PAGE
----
Copyright
Joseph Lowe.

The present state of England in regard to agriculture, trade and finance; with a comparison of the prospects of England and France online

. (page 10 of 40)
Online LibraryJoseph LoweThe present state of England in regard to agriculture, trade and finance; with a comparison of the prospects of England and France → online text (page 10 of 40)
Font size
QR-code for this ebook


ment of our currency, the decline in prices has
been about 15 per cent, greater in England than on



110 The Quest toll ()f

the Continent, a coincidence which seems iiilly to
justify our computation, that that proportion of the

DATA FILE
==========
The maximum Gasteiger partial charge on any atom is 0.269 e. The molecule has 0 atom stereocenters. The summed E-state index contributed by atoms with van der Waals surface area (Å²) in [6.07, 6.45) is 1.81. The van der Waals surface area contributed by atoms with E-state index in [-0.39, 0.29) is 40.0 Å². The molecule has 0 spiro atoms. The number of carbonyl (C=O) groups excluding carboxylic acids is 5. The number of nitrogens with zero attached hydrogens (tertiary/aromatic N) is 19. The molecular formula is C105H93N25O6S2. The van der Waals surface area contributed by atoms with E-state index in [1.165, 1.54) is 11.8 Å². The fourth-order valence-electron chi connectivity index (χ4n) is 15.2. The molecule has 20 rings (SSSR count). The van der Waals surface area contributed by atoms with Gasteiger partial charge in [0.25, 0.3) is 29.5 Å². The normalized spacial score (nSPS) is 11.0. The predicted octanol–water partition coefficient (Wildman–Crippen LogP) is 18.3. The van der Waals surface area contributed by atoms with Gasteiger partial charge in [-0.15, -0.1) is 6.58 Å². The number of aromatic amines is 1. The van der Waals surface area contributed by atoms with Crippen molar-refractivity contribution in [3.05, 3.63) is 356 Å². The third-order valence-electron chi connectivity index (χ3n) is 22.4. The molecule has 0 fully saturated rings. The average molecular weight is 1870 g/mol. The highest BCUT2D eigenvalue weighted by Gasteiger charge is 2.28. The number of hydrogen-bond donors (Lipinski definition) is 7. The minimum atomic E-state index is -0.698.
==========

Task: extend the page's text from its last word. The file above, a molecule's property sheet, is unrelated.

rise in war was produced by the fall of our bank paper.

The Supporters of the Bullion Committee. — We
are next to address ourselves to the adherents of
a dirterent doctrine, to men who take a bolder
tone, and do not scruple to tax their antagonists
with ic'iiorance of the principles of productive indus-
try. Nor need we, in truth, be surprised at the con-
fidence of their language in regard to the question
under discussion. The rise of our prices during
the war was so progressive, and so coincident in
point of time with the increase of bank paper, that
the connexion of cause and effect was generally
asserted, long before it received a kind of official
sanction from the Bullion Report. To ascribe en-
hancement to over-issue, was easy ; to trace it to
other causes and to define the limited operation
of the exemption act, would have been a tedious
and intricate task. Yet the difference between
us and the Bullionists consists less in the extent